Free PT wood, or skip?

Hi all...first post here. I'm just starting out in woodworking, bought some tools, built my first workbench couple of days ago (somewhat badly), and I'm looking towards my next project.
Now, I was told yesterday that my girlfriend's father's girlfriend (yeah, I know) has some leftover PT lumber from her newly-built deck.

it with is nasty stuff, even after the 2003 change from arsenic-based stuff to whatever they're using now.
So my question to the group is, do I offer to take this wood and use it to build outdoor furniture & items, or am I better off skipping on it and going towards untreated cedar or others?
Thanks! -Dan
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Depends on the dimensions.. if it is cut off and scrap, I would skip it. If it is good size, (4' or longer), I would certainly take it. Never know when you might need some for an exterior project...
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Personally, I would take it but only after seeing it and deciding if it was in usable lengths. Lots of times people offer stuff for free, when what they really want, is someone to haul it away for free.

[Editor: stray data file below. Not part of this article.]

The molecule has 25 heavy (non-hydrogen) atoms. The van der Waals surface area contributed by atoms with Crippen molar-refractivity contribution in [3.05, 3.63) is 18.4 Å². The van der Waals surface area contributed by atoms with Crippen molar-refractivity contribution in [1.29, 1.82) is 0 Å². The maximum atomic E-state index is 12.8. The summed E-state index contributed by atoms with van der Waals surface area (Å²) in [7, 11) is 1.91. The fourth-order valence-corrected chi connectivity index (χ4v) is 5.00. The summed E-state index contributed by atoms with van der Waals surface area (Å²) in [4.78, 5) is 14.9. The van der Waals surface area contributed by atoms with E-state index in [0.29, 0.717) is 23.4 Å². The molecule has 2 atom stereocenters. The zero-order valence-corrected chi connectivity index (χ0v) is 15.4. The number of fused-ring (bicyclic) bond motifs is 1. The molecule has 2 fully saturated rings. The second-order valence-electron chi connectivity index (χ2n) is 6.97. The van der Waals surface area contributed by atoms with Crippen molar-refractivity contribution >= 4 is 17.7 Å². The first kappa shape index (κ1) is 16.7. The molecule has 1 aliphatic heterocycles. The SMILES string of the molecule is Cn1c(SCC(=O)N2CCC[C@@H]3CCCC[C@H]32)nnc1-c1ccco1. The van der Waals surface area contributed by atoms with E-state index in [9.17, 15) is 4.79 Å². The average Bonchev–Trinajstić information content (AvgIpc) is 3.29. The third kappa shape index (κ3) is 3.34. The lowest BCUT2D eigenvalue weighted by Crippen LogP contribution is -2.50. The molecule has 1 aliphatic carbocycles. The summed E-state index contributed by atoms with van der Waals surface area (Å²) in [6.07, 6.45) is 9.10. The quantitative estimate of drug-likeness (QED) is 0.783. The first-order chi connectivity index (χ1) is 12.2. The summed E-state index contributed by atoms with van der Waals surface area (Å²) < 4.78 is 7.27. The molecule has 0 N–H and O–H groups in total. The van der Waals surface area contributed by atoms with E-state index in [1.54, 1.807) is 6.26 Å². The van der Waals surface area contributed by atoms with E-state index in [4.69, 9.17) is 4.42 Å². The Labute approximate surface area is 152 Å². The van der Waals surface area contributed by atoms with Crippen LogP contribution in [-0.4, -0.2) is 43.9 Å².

--
Every complicated problem has a simple solution that doesn't work.

Larry Wasserman Baltimore, Maryland
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Wed, Sep 20, 2006, 8:31am (EDT-3) snipped-for-privacy@aboveground.com (Dan W.) <snip> use it to build outdoor furniture <snip>
For furniture, dog houses, etc. - NO.
JOAT I am not paranoid. I do not "think" people are after me. I "know" damn well they're after me.
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I'd take it. First of all, you're just starting out- so free wood is the best wood. If you make a mistake, you didn't just wreck a $30 piece of cedar. Second, PT wood is just fine for outdoor furniture- I made a park bench a while back and used 4x4 treated posts for the legs. Took glue, machining, lamination, carving and mortising just fine, and made a nice finished bench. Just let completed pieces sit for a good long time (six months or better) before painting or staining. They can do that sitting outside, no problem. I'd leave the PT wood out of areas that you'll be sitting on or setting food on, but it's fine for the main support structure. And third, it makes great planter boxes, edging for gardens or patios, and shims.
Just don't leave it in contact with exposed skin for long periods of time, and wear a paper mask or respirator when cutting or sanding if you don't have adequate ventilation.
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